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Turkey Elections: Erdogan Wins 2nd Term

Supporters of Turkey's President Recep Tayyip Erdogan gather in front of the Huber Presidential Palace, where he delivered a victory speech. Preliminary results indicate Erdogan has avoided a runoff.
Chris McGrath
Getty Images
Supporters of Turkey's President Recep Tayyip Erdogan gather in front of the Huber Presidential Palace, where he delivered a victory speech. Preliminary results indicate Erdogan has avoided a runoff.

President Recep Tayyip Erdogan won a second five-year term on Sunday in an election granting the Turkish leader unprecedented executive powers.

Addressing supporters from the Justice and Development Party, or AKP, headquarters in the nation's capital hours after his victory, Erdogan claimed Turkey's 81 million residents were the winners of the hotly contested election, state run media Anadolu reported.

"Winners of June 24 elections are Turkey, Turkish nation, sufferers of our region and all oppressed in the world," he said to cheering crowds, adding that the country "will look at its future with so much more trust than it did this morning."

Erdogan also claimed the AKP, and its allied Nationalist Movement Party, the MHP, had retained their control of parliament.

Early Monday morning, the Supreme Election Council announced Erdogan received the absolute majority in the presidential election with 53 percent of votes after 97.7 percent of ballots had been counted.

The win allowed Erdogan to escape a runoff against his closest rival, Muharrem Ince, who posed the greatest threat to ending Erdogan's 15-year political dominance.

Ince, a former teacher-turned-lawmaker with the Republican People's Party, the main secular party known as the CHP, garnered 31 percent of votes, according to election officials. As of Monday morning he had not conceded the election and urged election observers not to leave ballot boxes.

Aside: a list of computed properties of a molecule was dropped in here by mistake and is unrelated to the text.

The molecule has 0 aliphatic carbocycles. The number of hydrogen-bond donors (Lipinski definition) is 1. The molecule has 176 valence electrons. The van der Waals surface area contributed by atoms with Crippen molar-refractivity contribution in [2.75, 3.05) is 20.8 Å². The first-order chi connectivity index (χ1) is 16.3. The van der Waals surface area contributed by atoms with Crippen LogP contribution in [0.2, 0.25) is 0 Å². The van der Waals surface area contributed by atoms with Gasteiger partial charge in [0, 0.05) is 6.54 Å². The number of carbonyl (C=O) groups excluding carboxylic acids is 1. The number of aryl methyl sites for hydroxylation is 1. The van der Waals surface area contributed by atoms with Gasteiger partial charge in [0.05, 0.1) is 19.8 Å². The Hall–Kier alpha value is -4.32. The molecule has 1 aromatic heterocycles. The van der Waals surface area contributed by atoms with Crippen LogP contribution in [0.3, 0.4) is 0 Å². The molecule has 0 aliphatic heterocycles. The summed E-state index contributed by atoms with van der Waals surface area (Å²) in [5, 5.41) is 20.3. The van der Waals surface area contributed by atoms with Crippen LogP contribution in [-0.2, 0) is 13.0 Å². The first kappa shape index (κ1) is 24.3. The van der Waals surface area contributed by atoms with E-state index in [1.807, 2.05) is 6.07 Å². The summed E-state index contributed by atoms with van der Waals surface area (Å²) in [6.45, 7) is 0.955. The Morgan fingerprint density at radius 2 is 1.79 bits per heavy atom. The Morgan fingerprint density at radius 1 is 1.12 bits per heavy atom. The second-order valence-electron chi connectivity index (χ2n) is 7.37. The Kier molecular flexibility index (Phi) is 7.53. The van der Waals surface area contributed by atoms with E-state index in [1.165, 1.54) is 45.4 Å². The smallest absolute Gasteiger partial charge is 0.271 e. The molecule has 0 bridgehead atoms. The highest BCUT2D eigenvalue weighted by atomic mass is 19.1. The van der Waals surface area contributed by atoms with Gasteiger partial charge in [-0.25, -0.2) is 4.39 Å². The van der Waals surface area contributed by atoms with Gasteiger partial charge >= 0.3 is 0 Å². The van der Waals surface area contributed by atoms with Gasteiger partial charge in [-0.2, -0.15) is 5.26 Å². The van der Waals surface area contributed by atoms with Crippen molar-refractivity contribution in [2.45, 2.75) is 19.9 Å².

The election council will announce final results on Friday.

Erdogan's victory ensures he'll stay in office for 20 years — until 2023 — and ushers in a powerful new executive presidency that eliminates the prime minister's role. The current prime minister, Binali Yildirim, said he expects he'll be appointed vice president.

The expanded authority of the office is the result of constitutional changes narrowly approved in a referendum last year, which will afford Erdogan autonomy to directly appoint top public officials. He'll also have the ability to rule by decree, intervene in the country's legal system and dissolve parliament.

Additionally, as NPR's Peter Kenyon reported, the new system grants Erdogan the possibility of running for a third term "should parliament call snap elections in his final term."

The AKP says the changes are intended to make Erdogan's government more efficient and workable while he enacts rapid reforms that are fundamental to his agenda. Critics say it is a blatant power grab and pushes Turkey closer to authoritarian rule.

Sunday's elections were supposed to be held in 2019, but Erdogan moved them forward by more than a year.

Throughout his presidency, Erdogan has reintroduced Islamic conservatism to civic institutions in a quest to forge a " pious generation." After a failed coup in 2016, tens of thousands of people were arrested and about 150,000 public servants and soldiers were fired from their jobs.

One of his primary campaign promises was to lift a state of emergency he imposed following the coup attempt.

"Starting from tomorrow, we will be in a rush trying to deliver on promises that we have made to our nation," he said Monday during the early morning victory speech.

He promised to confront terrorist groups and liberate Syrian lands so that refugees could safely return to their homelands.

Copyright 2020 NPR. To see more, visit https://www.npr.org.

Vanessa Romo
Vanessa Romo is a reporter for NPR's News Desk. She covers breaking news on a wide range of topics, weighing in daily on everything from immigration and the treatment of migrant children, to a war-crimes trial where a witness claimed he was the actual killer, to an alleged sex cult. She has also covered the occasional cat-clinging-to-the-hood-of-a-car story.